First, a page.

Dive-In: This is the burger bar and we loved it! The burgers, grilled chicken, hot dogs and french fries were consistently fresh and good.
Taco Bar: This is an interesting pool-side concept for a quick lunch, and it is popular, but we found that it missed the mark. Admittedly, we are from the southwestern part of the US and our “Tex-Mex” standards are exceedingly high.
Main Dining Room: We had excellent service throughout the cruise in the Main Dining room, both from our waiters and our wine stewards. The food was generally good. Oddly, the only times we had trouble finding something that appealed were on the special occasions where the “chefs” were featured. We ate lunch several times in the main dining room and actually found those entrees a cut above dinner. The only time the main dining room failed us was at the one breakfast we ate there; the service was slow and our food was cold and mediocre.
The Pinnacle Grill: We ate there three times; once for lunch and twice for dinner. The food was excellent and the service impeccable. Well worth the upcharge!
The Canaletto: We had dinner there once and had excellent service. However, we simply were simply not impressed with the food and do not care for the “sharing” concept.
Room Service: We used room service for several breakfasts and a few lunches. Breakfast service, when ordered from the “door hanger,” was prompt and accurate. When we called for food, the wait was never less than 45 minutes to an hour.
We generally had good service in the bars, particularly the Crow’s Nest and the Pinnacle Bar. Service by the pool can be slow, as can service in the Lido since the waiters have to go to one of the pool bars. On the rare occasions that we ate dinner in the Lido and wanted a glass of wine with it, we got it at one of the bars before getting our food.
We found the staff, overall, to be accommodating and eager to please.
The first part of the cruise, from Auckland to Sydney, was very “port intensive” and we did long, full day excursions in almost all of them, so we concentrated on resting up for our next excursion and did not participate in many of the ship’s activities until we left Sydney (day 13), when we finally joined in.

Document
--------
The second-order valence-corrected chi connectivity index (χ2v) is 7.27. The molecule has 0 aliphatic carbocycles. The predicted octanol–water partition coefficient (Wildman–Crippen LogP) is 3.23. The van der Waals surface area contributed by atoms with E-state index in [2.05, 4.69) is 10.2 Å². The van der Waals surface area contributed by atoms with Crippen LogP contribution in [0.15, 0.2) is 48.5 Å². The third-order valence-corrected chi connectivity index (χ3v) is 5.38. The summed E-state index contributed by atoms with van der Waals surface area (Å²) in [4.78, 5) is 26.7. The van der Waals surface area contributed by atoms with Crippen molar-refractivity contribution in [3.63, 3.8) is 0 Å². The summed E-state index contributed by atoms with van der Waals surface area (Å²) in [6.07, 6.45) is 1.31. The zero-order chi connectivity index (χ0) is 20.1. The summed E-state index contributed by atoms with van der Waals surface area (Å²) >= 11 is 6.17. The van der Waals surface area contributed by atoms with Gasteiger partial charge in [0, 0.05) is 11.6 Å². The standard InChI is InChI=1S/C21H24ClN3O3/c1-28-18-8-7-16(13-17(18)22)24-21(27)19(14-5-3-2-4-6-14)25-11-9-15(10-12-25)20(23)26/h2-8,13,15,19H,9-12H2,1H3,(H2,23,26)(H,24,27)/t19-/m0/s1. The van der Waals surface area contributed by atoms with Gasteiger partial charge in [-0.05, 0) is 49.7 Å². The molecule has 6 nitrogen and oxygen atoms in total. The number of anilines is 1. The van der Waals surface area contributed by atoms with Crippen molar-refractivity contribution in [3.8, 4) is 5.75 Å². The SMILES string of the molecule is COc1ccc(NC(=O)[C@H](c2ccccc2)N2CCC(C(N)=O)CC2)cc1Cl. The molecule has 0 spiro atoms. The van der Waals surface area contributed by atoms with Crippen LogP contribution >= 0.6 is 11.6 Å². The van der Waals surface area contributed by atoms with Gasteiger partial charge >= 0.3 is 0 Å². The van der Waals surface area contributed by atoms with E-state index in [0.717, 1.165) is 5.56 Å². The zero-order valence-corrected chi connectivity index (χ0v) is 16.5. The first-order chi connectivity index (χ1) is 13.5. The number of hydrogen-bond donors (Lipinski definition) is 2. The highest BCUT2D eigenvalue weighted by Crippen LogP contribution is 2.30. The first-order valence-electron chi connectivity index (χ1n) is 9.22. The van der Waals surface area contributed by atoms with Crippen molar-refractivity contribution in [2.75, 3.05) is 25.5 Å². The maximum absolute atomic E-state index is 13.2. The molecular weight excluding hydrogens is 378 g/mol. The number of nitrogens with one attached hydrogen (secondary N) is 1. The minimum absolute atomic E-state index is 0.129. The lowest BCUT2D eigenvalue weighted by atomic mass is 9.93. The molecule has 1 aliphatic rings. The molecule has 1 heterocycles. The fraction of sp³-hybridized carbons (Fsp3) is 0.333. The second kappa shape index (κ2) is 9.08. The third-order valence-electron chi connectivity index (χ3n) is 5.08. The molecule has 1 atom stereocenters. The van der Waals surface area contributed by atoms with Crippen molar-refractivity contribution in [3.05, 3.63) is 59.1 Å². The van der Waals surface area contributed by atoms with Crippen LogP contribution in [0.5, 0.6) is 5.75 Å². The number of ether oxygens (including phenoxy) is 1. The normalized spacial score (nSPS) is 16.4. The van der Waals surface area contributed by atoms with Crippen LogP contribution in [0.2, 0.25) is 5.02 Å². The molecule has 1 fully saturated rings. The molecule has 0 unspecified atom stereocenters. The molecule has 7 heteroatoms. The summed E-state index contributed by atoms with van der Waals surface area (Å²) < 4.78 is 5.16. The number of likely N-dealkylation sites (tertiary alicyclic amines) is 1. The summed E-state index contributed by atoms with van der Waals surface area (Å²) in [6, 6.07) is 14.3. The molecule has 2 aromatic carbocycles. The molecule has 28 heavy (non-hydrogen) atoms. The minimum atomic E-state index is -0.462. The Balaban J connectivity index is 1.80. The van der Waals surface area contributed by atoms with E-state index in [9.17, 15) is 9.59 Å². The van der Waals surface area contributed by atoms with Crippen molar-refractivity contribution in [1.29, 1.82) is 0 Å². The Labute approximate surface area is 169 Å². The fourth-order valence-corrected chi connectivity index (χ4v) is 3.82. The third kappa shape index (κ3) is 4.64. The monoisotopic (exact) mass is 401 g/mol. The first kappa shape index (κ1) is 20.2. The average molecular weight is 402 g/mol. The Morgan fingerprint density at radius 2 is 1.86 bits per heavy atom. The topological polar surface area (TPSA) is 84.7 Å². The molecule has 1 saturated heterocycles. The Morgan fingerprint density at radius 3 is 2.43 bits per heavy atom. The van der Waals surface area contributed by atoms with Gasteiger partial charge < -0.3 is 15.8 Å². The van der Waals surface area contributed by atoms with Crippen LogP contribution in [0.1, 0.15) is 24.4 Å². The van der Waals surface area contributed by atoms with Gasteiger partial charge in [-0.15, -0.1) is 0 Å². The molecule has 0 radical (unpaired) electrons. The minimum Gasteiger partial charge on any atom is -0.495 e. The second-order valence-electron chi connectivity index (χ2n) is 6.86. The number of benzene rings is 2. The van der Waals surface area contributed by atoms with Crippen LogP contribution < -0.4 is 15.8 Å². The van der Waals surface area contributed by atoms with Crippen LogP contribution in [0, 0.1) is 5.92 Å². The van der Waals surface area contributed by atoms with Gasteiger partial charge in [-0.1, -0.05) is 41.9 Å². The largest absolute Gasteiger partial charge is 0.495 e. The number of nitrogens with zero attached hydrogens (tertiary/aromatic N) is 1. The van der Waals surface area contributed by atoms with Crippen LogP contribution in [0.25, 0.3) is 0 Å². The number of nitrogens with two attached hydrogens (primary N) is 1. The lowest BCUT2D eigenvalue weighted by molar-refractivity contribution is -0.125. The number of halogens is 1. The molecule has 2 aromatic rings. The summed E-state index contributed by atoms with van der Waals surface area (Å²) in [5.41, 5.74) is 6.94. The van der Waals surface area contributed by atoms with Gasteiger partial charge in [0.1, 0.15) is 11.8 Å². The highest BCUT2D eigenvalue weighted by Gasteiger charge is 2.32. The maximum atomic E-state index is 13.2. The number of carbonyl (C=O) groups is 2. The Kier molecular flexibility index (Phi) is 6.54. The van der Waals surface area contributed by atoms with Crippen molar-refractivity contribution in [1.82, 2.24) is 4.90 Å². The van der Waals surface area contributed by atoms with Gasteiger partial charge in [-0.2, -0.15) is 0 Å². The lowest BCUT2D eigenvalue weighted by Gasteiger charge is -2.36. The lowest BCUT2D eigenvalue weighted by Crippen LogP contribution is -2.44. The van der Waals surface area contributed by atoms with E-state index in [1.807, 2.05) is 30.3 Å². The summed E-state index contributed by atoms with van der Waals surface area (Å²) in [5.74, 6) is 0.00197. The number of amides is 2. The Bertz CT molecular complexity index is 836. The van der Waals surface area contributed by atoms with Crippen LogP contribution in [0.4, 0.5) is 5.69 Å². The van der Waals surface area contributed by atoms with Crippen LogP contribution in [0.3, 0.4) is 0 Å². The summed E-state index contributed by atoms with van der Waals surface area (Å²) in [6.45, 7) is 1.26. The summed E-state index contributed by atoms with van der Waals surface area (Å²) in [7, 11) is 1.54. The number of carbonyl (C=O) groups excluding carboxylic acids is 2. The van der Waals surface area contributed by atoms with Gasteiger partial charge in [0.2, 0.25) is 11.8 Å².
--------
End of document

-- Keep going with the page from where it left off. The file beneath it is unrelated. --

Here is what we enjoyed:
1. Wine tastings: We did three, plus a port wine/chocolate tasting. All of them were well run by the cellar master and the wines were almost always good. We also liked the “Sip and Savor” evenings conducted by the cellar master and the culinary director on sea days.
2. Trivia: We love it and had a good time playing.
3. Astronomy Lectures: The ship collected three guest lecturers in Sydney; we heard all of them at least once and really, really liked the astronomer who was an excellent, entertaining speaker.
General Comments for Holland America:
The Holland America Line, as a whole, seems to be going through a period where it is seeking new direction, but not quite sure how to proceed. The reputation of the line is that it is for older people who don’t want as much “action” as younger travelers. (That is fine by us, we are in our mid-60s and these are our people). In an effort to become more “hip,” the cruise line is doing away with librarians, cutting back Explorations, re-evaluating the guest speakers, and has eliminated formal attire for the cruise staff on Gala nights. (The new uniforms are gray and white with orange accents and are truly heinous; bring back the tuxedos and the long dresses, please). Our ship held one of the last Le Cirque dinners; the new order will be a seafood night in the Pinnacle Grill which holds no allure for us at all. In our opinion, Holland should stick to what it does best – offer a classy cruise to mature individuals who want a quality vacation. Read Less